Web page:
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Re: Abandon all hope, ye who enter here! (was: RE: margin element s)

From: Daniel Hiester <alatus@earthlink.net>
Date: Thu, 14 Dec 2000 20:24:07 -0800
Message-ID: <002901c0664f$0def25c0$1a2db3d1@sol>
To: "www-html" <www-html@w3.org>
Tantek said:
"Pretty much every time a user asks me why a web page doesn't look
right, I tell them it's because the web page isn't standards compliant."

That is a very valid and important point, and furthermore, one of the
ironies that also hurts Netscape 6. I saw something about a company
analyzing Netscape 6 as to whether they should support it, as in, should
they consider Netscape 6 compatibility when designing a website, and said
that they could not get their site to work at all in it, so it must be a bad
browser.

Looking at the source code for the site they used in the test, I noticed
that their javascript started with the typical browser sniffer. They used
Javascript pull-down menus (as in CSS show / hide div's), and to carry that
out, the javascript said to use the Netscape document object model
(document.layers) if the browser was netscape 4 or higher, and the IE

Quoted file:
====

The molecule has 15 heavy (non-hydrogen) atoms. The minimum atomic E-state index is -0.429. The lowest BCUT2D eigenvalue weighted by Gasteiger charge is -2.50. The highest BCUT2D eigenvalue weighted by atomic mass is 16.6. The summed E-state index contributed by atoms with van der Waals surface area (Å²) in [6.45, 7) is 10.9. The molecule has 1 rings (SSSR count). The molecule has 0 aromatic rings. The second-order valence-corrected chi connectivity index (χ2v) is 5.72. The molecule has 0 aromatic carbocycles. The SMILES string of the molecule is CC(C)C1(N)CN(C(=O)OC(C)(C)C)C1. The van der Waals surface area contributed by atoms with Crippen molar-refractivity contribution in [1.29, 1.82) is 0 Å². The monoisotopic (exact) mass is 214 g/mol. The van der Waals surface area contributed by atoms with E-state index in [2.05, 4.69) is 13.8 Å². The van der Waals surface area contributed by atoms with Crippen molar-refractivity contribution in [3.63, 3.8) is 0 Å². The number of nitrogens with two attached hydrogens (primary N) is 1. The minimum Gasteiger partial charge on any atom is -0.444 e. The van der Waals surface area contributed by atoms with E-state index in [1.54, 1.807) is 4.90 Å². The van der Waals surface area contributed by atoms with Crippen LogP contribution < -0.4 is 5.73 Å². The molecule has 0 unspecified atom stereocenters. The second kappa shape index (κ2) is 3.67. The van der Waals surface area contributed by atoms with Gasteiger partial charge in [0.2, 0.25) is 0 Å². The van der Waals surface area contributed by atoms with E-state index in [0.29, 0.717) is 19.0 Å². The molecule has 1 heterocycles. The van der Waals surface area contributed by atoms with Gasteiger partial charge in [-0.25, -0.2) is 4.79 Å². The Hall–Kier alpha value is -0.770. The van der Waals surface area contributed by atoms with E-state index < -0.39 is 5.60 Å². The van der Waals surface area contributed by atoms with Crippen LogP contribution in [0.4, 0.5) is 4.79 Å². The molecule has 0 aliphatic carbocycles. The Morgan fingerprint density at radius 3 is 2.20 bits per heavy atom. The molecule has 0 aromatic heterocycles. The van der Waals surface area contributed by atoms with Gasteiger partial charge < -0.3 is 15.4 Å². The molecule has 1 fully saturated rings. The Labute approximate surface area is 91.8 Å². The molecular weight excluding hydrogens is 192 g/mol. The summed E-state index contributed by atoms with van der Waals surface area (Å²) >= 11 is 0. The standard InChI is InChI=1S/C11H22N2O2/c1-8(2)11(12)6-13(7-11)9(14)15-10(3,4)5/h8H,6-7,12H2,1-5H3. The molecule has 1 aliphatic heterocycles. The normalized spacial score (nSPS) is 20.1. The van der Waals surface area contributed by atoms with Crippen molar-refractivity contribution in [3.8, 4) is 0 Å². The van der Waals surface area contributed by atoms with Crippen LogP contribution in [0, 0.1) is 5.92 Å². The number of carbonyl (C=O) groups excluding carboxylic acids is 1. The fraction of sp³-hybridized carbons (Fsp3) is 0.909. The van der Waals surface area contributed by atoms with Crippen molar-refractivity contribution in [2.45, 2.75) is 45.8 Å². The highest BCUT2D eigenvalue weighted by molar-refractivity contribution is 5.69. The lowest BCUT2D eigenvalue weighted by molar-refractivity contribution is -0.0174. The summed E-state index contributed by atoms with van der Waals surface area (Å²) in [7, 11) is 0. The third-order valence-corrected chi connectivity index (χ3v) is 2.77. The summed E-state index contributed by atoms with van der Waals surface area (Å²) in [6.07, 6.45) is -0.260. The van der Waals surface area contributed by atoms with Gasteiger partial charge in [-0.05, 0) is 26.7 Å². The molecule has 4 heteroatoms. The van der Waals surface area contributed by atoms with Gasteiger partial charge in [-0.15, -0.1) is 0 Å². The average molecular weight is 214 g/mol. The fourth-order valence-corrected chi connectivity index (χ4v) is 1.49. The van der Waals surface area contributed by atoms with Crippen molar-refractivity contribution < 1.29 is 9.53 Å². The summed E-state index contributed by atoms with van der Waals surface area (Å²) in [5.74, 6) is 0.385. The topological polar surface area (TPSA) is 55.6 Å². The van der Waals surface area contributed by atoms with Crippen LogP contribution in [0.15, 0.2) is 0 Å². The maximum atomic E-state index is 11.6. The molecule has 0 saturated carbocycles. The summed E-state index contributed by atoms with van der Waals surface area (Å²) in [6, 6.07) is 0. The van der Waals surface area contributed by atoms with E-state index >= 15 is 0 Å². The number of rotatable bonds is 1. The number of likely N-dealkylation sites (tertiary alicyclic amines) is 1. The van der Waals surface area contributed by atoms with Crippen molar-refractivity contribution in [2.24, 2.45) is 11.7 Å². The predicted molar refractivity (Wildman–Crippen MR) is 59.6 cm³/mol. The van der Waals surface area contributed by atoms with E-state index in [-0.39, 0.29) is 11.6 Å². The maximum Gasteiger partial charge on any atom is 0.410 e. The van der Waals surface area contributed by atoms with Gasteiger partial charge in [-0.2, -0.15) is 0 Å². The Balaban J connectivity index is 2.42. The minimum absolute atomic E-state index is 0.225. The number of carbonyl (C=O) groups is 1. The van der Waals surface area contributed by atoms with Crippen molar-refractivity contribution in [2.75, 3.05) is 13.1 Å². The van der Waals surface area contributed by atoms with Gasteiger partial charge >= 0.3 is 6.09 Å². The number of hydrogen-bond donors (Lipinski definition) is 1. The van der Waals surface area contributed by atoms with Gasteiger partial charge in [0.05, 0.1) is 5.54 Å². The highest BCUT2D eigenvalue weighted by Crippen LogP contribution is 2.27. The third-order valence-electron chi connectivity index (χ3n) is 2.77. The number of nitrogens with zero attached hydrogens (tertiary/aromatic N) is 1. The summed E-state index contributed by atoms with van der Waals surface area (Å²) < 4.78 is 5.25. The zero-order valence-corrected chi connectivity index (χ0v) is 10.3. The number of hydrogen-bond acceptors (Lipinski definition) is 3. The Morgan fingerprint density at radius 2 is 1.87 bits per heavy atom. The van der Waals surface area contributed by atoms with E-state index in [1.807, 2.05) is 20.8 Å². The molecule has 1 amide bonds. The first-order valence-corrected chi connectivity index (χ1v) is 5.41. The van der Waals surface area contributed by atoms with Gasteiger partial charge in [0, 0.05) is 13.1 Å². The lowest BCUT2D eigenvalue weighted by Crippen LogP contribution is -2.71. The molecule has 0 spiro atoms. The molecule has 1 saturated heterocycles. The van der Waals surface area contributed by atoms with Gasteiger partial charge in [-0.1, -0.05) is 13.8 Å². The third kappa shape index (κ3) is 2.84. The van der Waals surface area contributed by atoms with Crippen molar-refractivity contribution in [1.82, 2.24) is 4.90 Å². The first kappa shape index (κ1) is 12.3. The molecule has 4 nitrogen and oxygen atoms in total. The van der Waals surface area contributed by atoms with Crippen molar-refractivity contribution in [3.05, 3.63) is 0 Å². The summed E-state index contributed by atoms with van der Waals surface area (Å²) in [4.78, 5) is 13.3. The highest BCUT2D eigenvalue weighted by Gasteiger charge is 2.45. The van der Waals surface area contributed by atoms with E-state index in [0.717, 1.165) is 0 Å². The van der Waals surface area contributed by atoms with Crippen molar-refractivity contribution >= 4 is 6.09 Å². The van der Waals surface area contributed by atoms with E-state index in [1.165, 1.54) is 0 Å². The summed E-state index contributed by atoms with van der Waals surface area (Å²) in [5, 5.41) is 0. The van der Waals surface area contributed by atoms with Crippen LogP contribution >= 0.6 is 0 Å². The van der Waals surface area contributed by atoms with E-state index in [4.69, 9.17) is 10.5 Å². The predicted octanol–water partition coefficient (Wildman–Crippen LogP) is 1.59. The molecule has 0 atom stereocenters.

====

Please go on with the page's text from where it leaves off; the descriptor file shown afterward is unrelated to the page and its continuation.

document object model (document.all) if the browser is IE4 or higher. Since
Netscape 6 uses the w3c DOM, the javascript breaks Netscape 6 compatibility,
and these "web professionals" didn't seem to know this ahead of time.

Of course, to avoid looking hypocritical, I am not "Mr. I know all browsers
on all platforms," and I acknowledge that.

Just cross-referencing a related fact. I've had too many off-topic posts in
one day, I should bar myself from posting for about a week. :)

In a vain effort to make this on-topic, I suppose that's why it is important
to a.) parse XHTML as XML,  and b.) parse it according to the dtd / schema,
or else we'll end up with stupid, terrible compatibility errors like the one
I mentioned, not just in the DOM, but in all aspects of web markup!

Daniel
Received on Thursday, 14 December 2000 23:23:29 GMT

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